Mindfulness is about the ability to relate to our experience with a sense of balance or equanimity, a calm and clear mind – even when it feels like the rug has been pulled out from under us. We are able to be OK with the messy nature of grief – and let go of our expectations that things be any different than exactly as they are.

Common Self-Compassion Roadblocks You May Encounter

Just being a human being in the 21st century can make self-compassion seem illusive. Treating yourself with kindness is not a virtue that is celebrated in our culture - at least not yet anyway.

Add grief into the mix, and it is even more challenging. For one thing, the myths surrounding grief can get in the way. We might believe that there is a “right way” to grieve, and that we are doing it wrong. Self-criticism ensues. I see this all the time. I get calls from people who say they need help because they’re still ruminating about someone who died, they don’t feel like they can get it together. “I just don’t know what’s wrong with me.”

And there it is. Grief, a natural reaction to loss, suddenly becomes a sign of personal failure. We aren’t doing it right. This can get in the way of self-compassion, but it can also be a springboard for self-compassion. What can get in the way can also be the gateway in.

If you catch yourself evaluating how well you are grieving, remember that grief is messy. It isn’t supposed to be quick or easy. And there is no right way to do it. Your grief is as unique as the relationship you have with the person that died.

Another hindrance that stands in the way is our focus on the person who died, rather than ourselves. There’s not anything wrong with this, of course, it’s just what happens. Even if we had a solid self-care practice before loss, and maybe even practice self-compassion, grief can throw us off course.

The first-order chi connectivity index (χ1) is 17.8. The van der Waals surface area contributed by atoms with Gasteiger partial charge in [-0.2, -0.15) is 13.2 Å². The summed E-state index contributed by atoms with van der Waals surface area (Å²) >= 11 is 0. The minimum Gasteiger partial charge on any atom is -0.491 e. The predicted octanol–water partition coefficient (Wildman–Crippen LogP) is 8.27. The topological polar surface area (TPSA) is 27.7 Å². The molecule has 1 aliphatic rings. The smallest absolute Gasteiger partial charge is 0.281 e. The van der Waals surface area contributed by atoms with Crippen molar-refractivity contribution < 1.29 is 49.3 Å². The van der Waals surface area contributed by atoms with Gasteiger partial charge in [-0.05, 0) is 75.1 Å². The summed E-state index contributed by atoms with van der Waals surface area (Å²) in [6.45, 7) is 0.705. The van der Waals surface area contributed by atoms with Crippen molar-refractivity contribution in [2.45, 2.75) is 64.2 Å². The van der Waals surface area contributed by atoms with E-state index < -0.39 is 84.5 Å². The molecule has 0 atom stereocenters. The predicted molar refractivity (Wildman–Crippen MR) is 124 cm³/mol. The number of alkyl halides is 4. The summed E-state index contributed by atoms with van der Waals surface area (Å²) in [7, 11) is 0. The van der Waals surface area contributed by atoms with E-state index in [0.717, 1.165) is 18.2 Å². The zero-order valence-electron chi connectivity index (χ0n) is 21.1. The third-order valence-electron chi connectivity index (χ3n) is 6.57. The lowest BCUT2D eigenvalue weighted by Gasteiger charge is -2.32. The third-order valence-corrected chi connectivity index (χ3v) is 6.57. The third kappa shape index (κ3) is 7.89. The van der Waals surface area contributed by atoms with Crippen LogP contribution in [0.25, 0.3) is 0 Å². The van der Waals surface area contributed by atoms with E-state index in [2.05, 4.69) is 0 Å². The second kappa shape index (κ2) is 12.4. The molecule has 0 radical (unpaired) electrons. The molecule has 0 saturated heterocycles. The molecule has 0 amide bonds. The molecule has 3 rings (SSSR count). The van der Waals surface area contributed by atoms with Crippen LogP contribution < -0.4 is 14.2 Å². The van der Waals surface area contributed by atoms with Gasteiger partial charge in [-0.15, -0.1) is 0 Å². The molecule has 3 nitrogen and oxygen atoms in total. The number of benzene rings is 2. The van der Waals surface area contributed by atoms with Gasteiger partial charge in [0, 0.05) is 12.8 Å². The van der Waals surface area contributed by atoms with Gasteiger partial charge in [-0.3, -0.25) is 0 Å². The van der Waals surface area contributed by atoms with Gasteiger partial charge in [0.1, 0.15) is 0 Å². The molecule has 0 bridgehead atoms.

Whether we had a loving relationship or a challenging one, it’s normal to revisit the past with regret. We time travel to previous discussions and interactions, and wonder “what could have done better?” It is natural to replay our actions and, with hindsight, consider how we could have done better. Be as easy on yourself as you can be.

I know from my own experience and from my students that we can be pretty hard on ourselves when someone close to us dies. Even me, with all my training and practice, I was pretty hard on myself for months after my stepfather died. And I am a so-called expert!

Self-Compassion as Self-Care for Grief Techniques

Be Your Own Best Friend

There are many ways to practice self-compassion when you are grieving. The first is to really listen to yourself. How to you treat yourself? Are you being as kind to you as you would be to a friend? If someone were treating you the way you are treating yourself, would you still hang around?

Self-criticism is often a habit – and habits require effort to break. Instead of beating yourself up when you are being tough on yourself – congratulate yourself each time you notice and choose to change course.